Conclusion

The reader can judge for himself or herself whether the label ADHD is better than MBD in terms of the accuracy of diagnosis in terms of characterizing the problems of these children. The former is descriptive, whereas the latter implies a neurological etiology. The symptoms now used to identify ADHD children are the same as in the days of MBD, with changes in wording and in the groupings of symptoms. The gain, not to be overlooked, is that the definition of ADHD is less inclusive than the definition of MBD. To make a statement that will appear even more ludicrous to those working on classification, I believe that one might do almost as well in categorizing ADHD by using only one or two items in each category of DSM-IV (inattention, HYP, and IMP). Each item selected would be rated for severity on some 4-5-point Likert scale, e.g., "often fails to give close attention to details" or "makes careless mistakes in schoolwork or other activities," is often "on the go" or "often acts as if driven by a motor, often has difficulty awaiting turn." The first mentioned item may not be a pure item in that it appears to also involve impulsive behavior. Nonetheless, a limited set of items might do the job about as well as all items now used, as none of these requires a severity rating.

Whether the basic deficits in ADHD children are in the areas of attention, self-regulation, EF, or some other process continue to be hotly debated issues. The boundaries among inat-tention/ attention, working memory, arousal, EF, and effort are more than just somewhat obscure. One could, for example, substitute terms like the following for ADHD: intention disorder (14,15), inhibition disorder (12,22,50,234), motivation disorder (53,62,75,88,235), short-term memory disorder (140,141), rule-based disorder (74,84,93), or even MBD if we remove LD from the definition. Almost any label would be acceptable, if truly descriptive or better explanatory of the symptoms of these children.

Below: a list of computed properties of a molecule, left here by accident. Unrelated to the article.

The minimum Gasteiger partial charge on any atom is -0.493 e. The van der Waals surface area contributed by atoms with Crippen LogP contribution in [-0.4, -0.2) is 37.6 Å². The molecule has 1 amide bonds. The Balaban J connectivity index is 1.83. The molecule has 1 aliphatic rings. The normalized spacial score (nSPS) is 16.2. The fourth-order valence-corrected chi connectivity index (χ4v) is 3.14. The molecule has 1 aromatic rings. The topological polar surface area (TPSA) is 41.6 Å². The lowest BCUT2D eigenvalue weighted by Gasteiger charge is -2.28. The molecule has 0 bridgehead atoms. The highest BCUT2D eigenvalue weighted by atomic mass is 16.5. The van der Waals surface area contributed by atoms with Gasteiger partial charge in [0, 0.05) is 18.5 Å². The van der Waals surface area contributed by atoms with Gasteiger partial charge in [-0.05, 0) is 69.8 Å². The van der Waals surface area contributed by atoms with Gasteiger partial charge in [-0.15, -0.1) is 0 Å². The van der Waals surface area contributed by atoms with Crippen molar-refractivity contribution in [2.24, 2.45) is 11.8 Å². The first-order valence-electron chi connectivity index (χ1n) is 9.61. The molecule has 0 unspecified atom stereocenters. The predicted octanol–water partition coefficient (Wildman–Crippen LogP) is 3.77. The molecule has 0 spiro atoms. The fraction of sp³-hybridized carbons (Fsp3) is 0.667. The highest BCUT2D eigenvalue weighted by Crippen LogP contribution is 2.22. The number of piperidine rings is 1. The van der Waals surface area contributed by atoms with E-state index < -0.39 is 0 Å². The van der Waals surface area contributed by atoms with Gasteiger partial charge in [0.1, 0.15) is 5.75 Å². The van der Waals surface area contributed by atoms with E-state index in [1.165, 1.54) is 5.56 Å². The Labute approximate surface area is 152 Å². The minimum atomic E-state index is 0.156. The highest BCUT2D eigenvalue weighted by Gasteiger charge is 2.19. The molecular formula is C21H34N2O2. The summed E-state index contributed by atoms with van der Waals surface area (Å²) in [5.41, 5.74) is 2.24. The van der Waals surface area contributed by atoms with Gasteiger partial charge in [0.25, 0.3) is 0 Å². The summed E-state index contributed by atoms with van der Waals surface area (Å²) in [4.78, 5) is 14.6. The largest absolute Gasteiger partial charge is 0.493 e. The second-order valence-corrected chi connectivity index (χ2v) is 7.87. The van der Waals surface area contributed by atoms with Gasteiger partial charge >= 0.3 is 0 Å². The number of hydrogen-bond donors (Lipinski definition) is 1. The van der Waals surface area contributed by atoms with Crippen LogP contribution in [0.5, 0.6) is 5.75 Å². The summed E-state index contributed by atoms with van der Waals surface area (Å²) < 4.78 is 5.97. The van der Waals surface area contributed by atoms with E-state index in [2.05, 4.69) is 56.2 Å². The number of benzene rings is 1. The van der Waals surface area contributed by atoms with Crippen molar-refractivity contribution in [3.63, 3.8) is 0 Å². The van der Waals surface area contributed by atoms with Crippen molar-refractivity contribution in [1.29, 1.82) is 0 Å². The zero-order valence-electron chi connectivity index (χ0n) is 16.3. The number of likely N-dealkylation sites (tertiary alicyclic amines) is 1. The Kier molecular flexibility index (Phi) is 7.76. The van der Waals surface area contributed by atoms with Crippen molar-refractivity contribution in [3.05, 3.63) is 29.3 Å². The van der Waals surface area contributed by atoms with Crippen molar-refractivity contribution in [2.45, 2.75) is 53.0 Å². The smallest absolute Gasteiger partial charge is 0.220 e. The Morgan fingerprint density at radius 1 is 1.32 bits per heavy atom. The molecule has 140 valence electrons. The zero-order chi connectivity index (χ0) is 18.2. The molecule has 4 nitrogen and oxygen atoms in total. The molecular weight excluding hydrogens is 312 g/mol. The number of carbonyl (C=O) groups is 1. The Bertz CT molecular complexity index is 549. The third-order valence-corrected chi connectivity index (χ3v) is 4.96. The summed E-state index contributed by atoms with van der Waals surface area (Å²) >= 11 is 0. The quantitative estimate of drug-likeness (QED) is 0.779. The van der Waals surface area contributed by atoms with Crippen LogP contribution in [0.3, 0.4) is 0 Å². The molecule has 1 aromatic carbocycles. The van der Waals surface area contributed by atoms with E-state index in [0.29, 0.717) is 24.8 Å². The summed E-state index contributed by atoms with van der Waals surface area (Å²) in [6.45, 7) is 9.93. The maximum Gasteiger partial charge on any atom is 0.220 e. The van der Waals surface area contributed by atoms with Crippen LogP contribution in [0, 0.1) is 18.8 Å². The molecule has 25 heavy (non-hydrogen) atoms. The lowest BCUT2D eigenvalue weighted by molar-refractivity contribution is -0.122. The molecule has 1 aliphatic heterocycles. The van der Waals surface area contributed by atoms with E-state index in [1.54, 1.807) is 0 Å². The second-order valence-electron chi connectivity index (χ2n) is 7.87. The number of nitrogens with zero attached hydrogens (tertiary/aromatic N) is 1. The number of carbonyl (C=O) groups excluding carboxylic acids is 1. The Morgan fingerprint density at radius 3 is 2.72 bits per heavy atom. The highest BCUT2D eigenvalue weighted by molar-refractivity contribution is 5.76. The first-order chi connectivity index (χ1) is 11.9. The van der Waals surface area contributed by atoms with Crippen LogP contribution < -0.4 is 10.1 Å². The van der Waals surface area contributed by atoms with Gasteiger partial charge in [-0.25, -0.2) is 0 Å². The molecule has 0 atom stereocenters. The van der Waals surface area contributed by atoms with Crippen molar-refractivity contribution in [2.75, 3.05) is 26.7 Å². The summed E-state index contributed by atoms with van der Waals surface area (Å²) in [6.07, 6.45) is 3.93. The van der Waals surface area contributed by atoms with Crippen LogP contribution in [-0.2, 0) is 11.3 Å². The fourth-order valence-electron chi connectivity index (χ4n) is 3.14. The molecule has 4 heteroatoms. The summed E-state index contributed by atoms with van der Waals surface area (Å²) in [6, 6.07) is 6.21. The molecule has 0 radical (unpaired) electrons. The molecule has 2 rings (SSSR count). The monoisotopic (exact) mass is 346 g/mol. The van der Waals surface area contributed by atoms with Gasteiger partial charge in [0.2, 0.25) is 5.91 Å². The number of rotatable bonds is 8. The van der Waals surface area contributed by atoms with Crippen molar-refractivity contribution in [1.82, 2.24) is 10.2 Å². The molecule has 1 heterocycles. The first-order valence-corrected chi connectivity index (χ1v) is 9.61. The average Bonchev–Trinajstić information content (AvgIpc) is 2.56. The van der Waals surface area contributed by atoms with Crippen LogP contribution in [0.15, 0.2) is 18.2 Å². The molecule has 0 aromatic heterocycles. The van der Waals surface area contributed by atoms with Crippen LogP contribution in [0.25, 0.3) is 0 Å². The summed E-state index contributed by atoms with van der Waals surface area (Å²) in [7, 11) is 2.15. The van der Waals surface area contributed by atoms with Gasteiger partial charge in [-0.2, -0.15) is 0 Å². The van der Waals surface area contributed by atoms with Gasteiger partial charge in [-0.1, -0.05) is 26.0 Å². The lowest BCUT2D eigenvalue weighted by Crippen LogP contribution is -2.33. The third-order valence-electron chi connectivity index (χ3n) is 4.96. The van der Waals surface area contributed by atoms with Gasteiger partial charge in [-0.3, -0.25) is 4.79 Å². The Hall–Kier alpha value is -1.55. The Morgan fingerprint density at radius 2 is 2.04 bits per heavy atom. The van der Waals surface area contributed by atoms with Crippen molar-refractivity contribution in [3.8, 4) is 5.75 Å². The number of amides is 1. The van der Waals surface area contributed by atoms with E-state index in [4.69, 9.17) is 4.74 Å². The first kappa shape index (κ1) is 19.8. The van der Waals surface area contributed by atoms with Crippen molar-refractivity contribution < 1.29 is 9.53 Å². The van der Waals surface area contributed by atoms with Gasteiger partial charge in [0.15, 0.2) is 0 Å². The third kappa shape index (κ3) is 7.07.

The problem with MBD is that it is an onerous term that is less attractive to parents and teachers than ADHD. In any case, the label ADHD should be replaced if a better descriptor can be found. ADHD children differ from normal controls in having deficits in functioning or structure of many parts of the brain and not just the frontal lobes (see ref. 236 for latest ERP studies; 237 for neural substrates involved; 238 and 239 for gene research; 240 for corpus cal-losum; 241 for temporal and parietal lobes; and 242 for caudate nucleus; See also Chapter 6). In addition to involvement of cortical areas, there is also evidence for differences in ADHD children and controls at the level of the control centers regulating spinal reflexes (243-246).

Is inattention a trivial problem, as Barkley (229) suggests? I think not. It is one of the most important executive functions. Research on this measure should go beyond the usual topics of sustained and selected attention. Most important is the quick shifting of attention between within and without. This occurs within a few milliseconds and has an immediate effect on directional changes in heart rate (43,44,247). The approach by Posner et al. (248,249) is basic to this issue, although I found in unpublished work that Posner's paradigms are often too difficult for children.

We now know with reasonable certainty that the most important factor predisposing to ADHD is inheritance from a long line of ancestors (see Subheading 8.1, genetic causes and later chapters in this book). The environmental influences most important in accounting for some ADHD cases, probably not the common variety seen every day in clinics, would include such factors as inadequate nutrition, intrauterine growth problems, developmental deficits leading to brain injury, accidents injuring the brain, lead poisoning, and fetal alcohol syndrome (see Section 8.). Also, it is clear from our work and others (15,22,93) that rewards, as well as stimulant medication, have the effect of normalizing the performance of ADHD or MBD children in situations demanding close attention and effort.